Callan Park to be permanent film hub in arts and culture overhaul

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Key points

  • Minns Government launches its new policy for arts, culture, and the creative industries entitled Creative Communities on Tuesday. 
  • Development of Labor’s ten-year strategy was an election promise and follows six months of consultation including 12 Town Hall meetings and 775 submissions.
  • Culture is characterised as a public good, essential to community well-being and should become a “whole-of-government responsibility”. 
  • Arts funding and regulations are to be “reformed” for greater transparency and less paperwork.
  • An audit is to be carried out of government and council venues to find new homes for these creative communities. 

Inner-city Callan Park is to become a permanent base for film production with mandated “health checks” of NSW’s cultural sector reported to parliament every three years under a raft of measures to be rolled out by the Minns government next year.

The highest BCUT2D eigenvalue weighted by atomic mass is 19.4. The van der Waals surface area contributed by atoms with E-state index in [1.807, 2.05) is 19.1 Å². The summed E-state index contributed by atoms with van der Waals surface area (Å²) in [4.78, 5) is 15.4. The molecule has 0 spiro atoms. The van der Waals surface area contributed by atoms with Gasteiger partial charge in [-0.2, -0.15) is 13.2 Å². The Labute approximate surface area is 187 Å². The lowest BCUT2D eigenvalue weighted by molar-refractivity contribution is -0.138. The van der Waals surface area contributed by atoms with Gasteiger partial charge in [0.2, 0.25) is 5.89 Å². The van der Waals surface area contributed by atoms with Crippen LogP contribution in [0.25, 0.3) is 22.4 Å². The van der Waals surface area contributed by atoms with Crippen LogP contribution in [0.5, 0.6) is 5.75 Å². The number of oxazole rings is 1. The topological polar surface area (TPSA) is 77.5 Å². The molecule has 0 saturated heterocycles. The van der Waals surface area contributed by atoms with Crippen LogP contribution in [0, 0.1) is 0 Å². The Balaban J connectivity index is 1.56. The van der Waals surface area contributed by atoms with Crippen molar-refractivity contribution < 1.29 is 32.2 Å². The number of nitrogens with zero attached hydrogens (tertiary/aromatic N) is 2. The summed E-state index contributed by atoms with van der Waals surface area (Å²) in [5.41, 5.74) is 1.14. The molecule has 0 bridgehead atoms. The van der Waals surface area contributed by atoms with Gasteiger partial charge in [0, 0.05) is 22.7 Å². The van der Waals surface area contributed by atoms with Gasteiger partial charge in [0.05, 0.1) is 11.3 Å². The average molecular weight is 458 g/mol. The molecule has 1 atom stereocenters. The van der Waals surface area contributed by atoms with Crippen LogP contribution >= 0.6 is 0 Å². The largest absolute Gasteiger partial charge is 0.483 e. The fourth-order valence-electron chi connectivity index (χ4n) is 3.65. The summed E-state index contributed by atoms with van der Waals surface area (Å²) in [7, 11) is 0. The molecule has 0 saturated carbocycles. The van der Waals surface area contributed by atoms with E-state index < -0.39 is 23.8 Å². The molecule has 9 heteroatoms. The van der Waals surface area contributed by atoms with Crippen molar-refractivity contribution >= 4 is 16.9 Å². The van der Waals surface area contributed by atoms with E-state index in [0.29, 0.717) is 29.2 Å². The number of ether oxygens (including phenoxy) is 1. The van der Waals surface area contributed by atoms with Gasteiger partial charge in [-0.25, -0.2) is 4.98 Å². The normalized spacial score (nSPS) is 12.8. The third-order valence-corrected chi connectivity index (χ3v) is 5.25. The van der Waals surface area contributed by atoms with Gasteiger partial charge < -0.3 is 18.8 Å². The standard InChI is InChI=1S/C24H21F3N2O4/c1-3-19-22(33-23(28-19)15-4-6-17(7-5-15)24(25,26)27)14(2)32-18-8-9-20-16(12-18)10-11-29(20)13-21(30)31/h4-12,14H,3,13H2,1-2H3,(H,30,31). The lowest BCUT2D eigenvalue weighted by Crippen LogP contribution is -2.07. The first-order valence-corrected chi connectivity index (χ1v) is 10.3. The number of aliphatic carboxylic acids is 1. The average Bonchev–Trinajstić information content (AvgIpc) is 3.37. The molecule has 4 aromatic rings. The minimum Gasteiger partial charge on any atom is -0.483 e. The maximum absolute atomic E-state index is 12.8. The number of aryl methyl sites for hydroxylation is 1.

Labor’s long-awaited 10-year strategy for the state’s arts and culture and creative industries, Creative Communities, is to be unveiled on Tuesday.

A cornerstone priority is to “unlock” underutilised spaces held by the NSW government with Callan Park, the White Bay Power Station and the old Registrar-General’s Building on Macquarie Street identified as places that could address the state’s cultural “venue deficit”.

On location of the set of Disney+ Australian original production, The Artful Dodger: Bunya Productions’ Gregor Cameron and Greer Simpkin, NSW Minister for the Arts, John Graham, Curio Productions’ Jo Porter and head of Screen NSW, Kyas Hepworth. Credit: Edwina Pickles

Heritage buildings in Rozelle’s Callan Park stood in for the fictional 1850s colonial town of Port Victory in Disney’s The Artful Dodger. The 61-hectare parkland is a production home for Rebel Wilson’s musical comedy The Deb and Curio Pictures is filming The Narrow Road to the Deep North.

Beyond these film projects, more would be done to secure a “steady pipeline of production” at Callan Park, Arts Minister John Graham told The Sydney Morning Herald.